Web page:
Block 383: March 25, 2014

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Hakuna Matata.

If it really means that.

Date: March 25, 2014

Crane: 383

Days Spent on Project: 401

Location: Apartment, Washington Heights, NYC

Person I would have sent it to: Jenn L.

Jenn was a first year theater management student when I was a second year design student at the Yale School of Drama. She came to New Haven, by way of New York, but being originally from San Diego.

She was a budding (established?) folk music singer in New York. She had even put out a few albums of her work, had a small following, and had a few small venues that she would perform in whenever the chance arose.

Jenn and I spent a lot of time together that year. She lived a block away from my apartment, which was directly across the street from the second year design student studio space. More than a few nights were spent discussing Britney Spears and her public meltdown, the movie Bottle Rocket, and our frustrations with the school and with life in general. I don’t think it would be too much to say that Jenn wasn’t happy at the YSD. She chose to leave after that first year to head back to New York and concentrate on her music again and figure out a new direction.

Later, in New York, I would again spend time hanging out with her… in her Park Slope apartment that she shared with a rotating group of roommates, in Brooklyn, in the East Village. Out of all the people that I met at the YSD, she was most certainly one of the few that I wanted to keep in touch with after leaving. She was, as trite as it can sound, on a journey and trying to discover where she should go and what she should do. And, also, it was a journey of self-respect and acceptance.

I think she’s incredibly smart and intuitive and receptive to emotions and other people. I think she connects to people deeply. She makes them feel appreciated and a part instead of apart.

She eventually would go back to school, to study Religion, at Columbia. She’s now continuing those studies over in Rome, of all places. She’s in a relationship with an Italian man, whom I think treats her very well. A few months ago, Jenn asked me to help think of designs or ideas for a wedding dress. I normally decline offers to work on a bride’s outfit (I’ve learned), but I would actually want to give that to Jenn.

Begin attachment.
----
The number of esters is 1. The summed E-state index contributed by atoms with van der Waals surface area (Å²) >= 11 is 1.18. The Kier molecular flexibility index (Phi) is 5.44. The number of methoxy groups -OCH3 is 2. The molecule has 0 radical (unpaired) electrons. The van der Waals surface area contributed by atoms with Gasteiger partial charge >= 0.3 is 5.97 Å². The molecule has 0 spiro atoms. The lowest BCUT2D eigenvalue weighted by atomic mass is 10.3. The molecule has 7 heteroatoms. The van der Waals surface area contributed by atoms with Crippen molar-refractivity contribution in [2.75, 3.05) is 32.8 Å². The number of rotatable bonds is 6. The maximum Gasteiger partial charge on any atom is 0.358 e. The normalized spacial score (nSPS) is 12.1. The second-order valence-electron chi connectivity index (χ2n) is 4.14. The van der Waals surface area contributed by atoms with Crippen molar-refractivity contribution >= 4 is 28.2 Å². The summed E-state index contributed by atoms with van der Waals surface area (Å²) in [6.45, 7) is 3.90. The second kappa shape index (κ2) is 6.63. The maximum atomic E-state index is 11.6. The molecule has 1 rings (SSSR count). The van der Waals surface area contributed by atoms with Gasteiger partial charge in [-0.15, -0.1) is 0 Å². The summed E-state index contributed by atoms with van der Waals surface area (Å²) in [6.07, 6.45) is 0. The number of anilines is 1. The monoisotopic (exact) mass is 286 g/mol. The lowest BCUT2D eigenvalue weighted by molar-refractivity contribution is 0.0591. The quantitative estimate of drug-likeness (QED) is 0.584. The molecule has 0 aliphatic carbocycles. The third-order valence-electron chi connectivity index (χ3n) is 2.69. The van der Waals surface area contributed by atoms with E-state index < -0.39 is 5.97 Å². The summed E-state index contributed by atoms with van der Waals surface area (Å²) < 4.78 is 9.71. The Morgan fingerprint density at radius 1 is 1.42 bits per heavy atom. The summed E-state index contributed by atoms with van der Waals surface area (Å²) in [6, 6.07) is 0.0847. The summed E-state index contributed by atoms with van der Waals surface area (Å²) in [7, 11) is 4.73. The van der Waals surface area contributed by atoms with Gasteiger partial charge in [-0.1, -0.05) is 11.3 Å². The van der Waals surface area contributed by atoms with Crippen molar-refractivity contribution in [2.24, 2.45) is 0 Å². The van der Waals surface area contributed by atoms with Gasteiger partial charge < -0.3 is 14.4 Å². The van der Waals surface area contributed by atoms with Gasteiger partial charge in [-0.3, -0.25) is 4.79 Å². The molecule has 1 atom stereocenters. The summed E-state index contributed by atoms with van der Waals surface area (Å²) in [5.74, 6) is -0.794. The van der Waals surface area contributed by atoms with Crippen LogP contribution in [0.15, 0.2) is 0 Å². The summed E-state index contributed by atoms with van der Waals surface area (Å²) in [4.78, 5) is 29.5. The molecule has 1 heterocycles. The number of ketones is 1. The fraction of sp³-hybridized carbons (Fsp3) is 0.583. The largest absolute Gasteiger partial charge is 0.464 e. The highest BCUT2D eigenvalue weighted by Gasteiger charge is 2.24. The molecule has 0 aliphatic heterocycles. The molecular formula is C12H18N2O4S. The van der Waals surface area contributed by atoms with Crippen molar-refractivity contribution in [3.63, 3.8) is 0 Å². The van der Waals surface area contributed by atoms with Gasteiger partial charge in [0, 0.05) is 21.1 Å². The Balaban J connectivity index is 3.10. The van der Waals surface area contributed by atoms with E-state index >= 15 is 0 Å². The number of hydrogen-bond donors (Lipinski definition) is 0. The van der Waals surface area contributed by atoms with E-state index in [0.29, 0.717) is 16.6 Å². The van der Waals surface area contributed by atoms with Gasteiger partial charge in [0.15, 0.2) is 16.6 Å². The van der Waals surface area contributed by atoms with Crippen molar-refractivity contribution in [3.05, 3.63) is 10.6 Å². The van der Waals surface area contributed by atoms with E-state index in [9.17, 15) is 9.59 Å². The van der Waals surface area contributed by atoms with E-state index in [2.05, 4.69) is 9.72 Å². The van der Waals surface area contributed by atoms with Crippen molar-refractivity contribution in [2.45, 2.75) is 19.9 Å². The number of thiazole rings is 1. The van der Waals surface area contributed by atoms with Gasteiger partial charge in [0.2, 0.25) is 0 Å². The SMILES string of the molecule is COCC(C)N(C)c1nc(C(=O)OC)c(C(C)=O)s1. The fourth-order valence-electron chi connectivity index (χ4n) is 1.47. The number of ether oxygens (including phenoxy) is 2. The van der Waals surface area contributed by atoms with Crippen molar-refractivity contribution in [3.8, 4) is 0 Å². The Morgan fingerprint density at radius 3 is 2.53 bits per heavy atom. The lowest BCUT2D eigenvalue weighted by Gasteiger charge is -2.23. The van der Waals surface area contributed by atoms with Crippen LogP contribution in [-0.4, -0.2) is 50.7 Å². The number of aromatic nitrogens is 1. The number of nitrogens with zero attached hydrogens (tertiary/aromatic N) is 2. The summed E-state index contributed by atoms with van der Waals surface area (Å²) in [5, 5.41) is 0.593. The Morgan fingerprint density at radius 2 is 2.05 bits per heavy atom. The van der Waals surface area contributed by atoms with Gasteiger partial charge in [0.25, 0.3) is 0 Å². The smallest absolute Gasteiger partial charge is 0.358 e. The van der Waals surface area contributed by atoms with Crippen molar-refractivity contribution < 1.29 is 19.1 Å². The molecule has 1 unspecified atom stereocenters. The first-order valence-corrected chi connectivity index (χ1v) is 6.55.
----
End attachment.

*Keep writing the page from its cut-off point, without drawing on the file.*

Music I listened to while sewing: Today, Spotify suggested Solar Fields, and their album “Until We Meet The Sky.”

I feel like I’m floating in a land of electronic wind and beeps, and that’s okay for now.

Thoughts/Feelings behind the block: The anxiety dreams came back last night. I ended up staying awake until 2am, trying to calm down.

I woke up, eventually at 8am, to walk The Dog.

It’s funny, and maybe this is just me, but I think I’m now reaching an age where lack of sleep really messes up the following day. Stumbling around this morning, groggy and unrested, I felt hungover.

Two cups of coffee later, I’m awake and back on track.

I should admit that this week is going to be an emotional roller coaster for me. It personally feels that The Stakes have skyrocketed this week. Yes, deep down, I know I’m prepared and able and capable, and once things start rolling I really will be fine.

But, I would be lying to you if I didn’t admit that I feel like this is the last hurrah for me. It’s not fair to say that, I know; if I want to keep at this career, which I do, it does not behoove me to throw in the towel and run away. If I want to keep reaching for my goal- to design costumes for theater (or TV or film or dance or opera and so on)- it is not in my best interest to give up and close that chapter of my life.

People often say that if you want to pursue Theatre, you need to accept and embrace rejection. I used to think that Rejection was about hearing “No,” “Not right,” “Next time,” or even “Not You,” but I’m learning that Rejection can be a much broader term. It can be about having a vision, an idea, and not finding the opportunity to realize it. It can be about wanting to work with a group of people, but not finding a way to get seen or noticed by them. It can be seeing a classmate or a colleague or a stranger stumbling on success, while you sit at home and watch TV. Rejection can be about missed opportunity. Rejection can be about forgetting to call or email.

Rejection can be about wanting to survive too, I guess.

Not to sound despondent.

I need to work on reminding myself that following a goal isn’t laughable. I need to work on patience. And evolution. And confidence.

The only thing I have any control over is what I put out into the world, and I hope and pray and choose to put out good work. And I hope that good work comes back, like a boomerang.

I have the opportunity to work on a play I’ve written in California next month. I get the opportunity to work on a production of Pippin after that. I may have more opportunities coming in the months ahead…

I just have to have patience and not let the uncertainty of this time convince me to jump a ship that isn’t sinking.

Hakuna Matata.

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